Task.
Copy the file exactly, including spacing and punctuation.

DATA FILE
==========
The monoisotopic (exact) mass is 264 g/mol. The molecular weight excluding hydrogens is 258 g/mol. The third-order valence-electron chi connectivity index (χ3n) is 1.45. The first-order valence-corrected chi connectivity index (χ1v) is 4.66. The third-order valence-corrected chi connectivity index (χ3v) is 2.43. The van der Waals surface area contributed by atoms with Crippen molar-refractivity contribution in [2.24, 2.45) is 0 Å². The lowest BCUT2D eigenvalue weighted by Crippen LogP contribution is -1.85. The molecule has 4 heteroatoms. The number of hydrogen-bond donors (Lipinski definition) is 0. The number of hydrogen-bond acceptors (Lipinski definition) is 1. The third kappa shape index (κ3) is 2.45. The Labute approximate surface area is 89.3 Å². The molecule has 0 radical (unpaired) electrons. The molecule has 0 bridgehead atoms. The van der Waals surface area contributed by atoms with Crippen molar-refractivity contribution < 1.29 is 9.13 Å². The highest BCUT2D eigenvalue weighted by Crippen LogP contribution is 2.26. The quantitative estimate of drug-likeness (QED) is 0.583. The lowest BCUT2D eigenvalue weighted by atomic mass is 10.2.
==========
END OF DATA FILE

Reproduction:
The monoisotopic (exact) mass is 264 g/mol. The molecular weight excluding hydrogens is 258 g/mol. The third-order valence-electron chi connectivity index (χ3n) is 1.45. The first-order valence-corrected chi connectivity index (χ1v) is 4.66. The third-order valence-corrected chi connectivity index (χ3v) is 2.43. The van der Waals surface area contributed by atoms with Crippen molar-refractivity contribution in [2.24, 2.45) is 0 Å². The lowest BCUT2D eigenvalue weighted by Crippen LogP contribution is -1.85. The molecule has 4 heteroatoms. The number of hydrogen-bond donors (Lipinski definition) is 0. The number of hydrogen-bond acceptors (Lipinski definition) is 1. The third kappa shape index (κ3) is 2.45. The Labute approximate surface area is 89.3 Å². The molecule has 0 radical (unpaired) electrons. The molecule has 0 bridgehead atoms. The van der Waals surface area contributed by atoms with Crippen molar-refractivity contribution < 1.29 is 9.13 Å². The highest BCUT2D eigenvalue weighted by Crippen LogP contribution is 2.26. The quantitative estimate of drug-likeness (QED) is 0.583. The lowest BCUT2D eigenvalue weighted by atomic mass is 10.2.